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Arcade Fire: The Suburbs

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Arcade Fire’s second album Neon Bible hit a peak with “No Cars Go,” a song reclaimed from the band’s debut EP and converted into a shimmering, epiphanic vision of a future stretching out like an unsullied field. Arcade Fire’s third album, The Suburbs, is like one long sequel to “No Cars Go.” It extends the slick, synthesizer-washed sound, in service of songs that take a closer look at what’s become of a once-promising dream. The Suburbs is full of songs about sprawl, decay, and disagreement—interspersed with jittery rockers like “Month Of May” and moody post-punk ballads like “Modern Man”—and while previous Arcade Fire albums confronted the terrors of everyday life with a push toward transcendence, on The Suburbs, frontman Win Butler frequently sounds defeated.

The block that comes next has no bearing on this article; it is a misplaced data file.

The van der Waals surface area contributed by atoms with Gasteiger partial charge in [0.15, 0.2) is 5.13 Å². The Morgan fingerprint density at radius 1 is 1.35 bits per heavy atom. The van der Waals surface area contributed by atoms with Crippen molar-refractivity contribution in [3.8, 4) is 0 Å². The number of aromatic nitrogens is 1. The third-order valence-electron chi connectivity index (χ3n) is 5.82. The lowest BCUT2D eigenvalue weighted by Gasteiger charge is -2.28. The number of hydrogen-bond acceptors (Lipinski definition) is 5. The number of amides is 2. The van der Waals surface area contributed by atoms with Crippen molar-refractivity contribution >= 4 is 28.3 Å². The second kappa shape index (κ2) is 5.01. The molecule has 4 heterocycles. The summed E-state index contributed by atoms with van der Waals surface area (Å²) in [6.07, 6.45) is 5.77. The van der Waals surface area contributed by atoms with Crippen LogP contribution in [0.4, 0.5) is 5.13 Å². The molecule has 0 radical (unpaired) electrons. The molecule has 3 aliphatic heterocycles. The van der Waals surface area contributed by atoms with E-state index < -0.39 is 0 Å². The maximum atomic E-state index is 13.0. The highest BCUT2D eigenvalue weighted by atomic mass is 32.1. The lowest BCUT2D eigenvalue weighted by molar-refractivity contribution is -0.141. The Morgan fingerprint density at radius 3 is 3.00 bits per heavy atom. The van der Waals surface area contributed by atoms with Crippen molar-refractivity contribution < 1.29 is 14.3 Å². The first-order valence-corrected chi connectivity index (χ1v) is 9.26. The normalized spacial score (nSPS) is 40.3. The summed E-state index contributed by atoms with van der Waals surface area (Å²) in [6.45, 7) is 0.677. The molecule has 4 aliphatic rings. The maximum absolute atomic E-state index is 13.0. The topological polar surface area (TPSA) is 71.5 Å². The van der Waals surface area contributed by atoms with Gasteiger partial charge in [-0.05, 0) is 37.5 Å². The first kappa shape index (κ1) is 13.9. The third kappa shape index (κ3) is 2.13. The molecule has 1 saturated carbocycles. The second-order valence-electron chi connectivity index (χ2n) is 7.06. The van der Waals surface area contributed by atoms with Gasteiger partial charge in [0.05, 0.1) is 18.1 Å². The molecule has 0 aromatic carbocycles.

Which isn’t to say that The Suburbs is a bummer. The album packs 16 songs into an hour, and by and large, this is some of Arcade Fire’s most straightforward work to date—to the extent that it takes a few spins for some of the songs to distinguish themselves. But point of view matters, and Butler and company imbue The Suburbs with such a strong sense of place and mood that it builds in impact throughout. The record is structured a lot like an argument, with Butler (along with his wife and musical partner Régine Chassagne) singing about feeling trapped by school buses and “houses built in the ’70s,” then following that weary resignation with songs about escaping into the night and feeling “like something’s mine.” And when Arcade Fire falls back on what it does best, delivering surging anthems like “Ready To Start,” “City With No Children,” and “Sprawl II (Mountains Beyond Mountains),” the group finds a sense of hope in the realization that its possible to make a home anywhere—and if not, there’s always another frontier.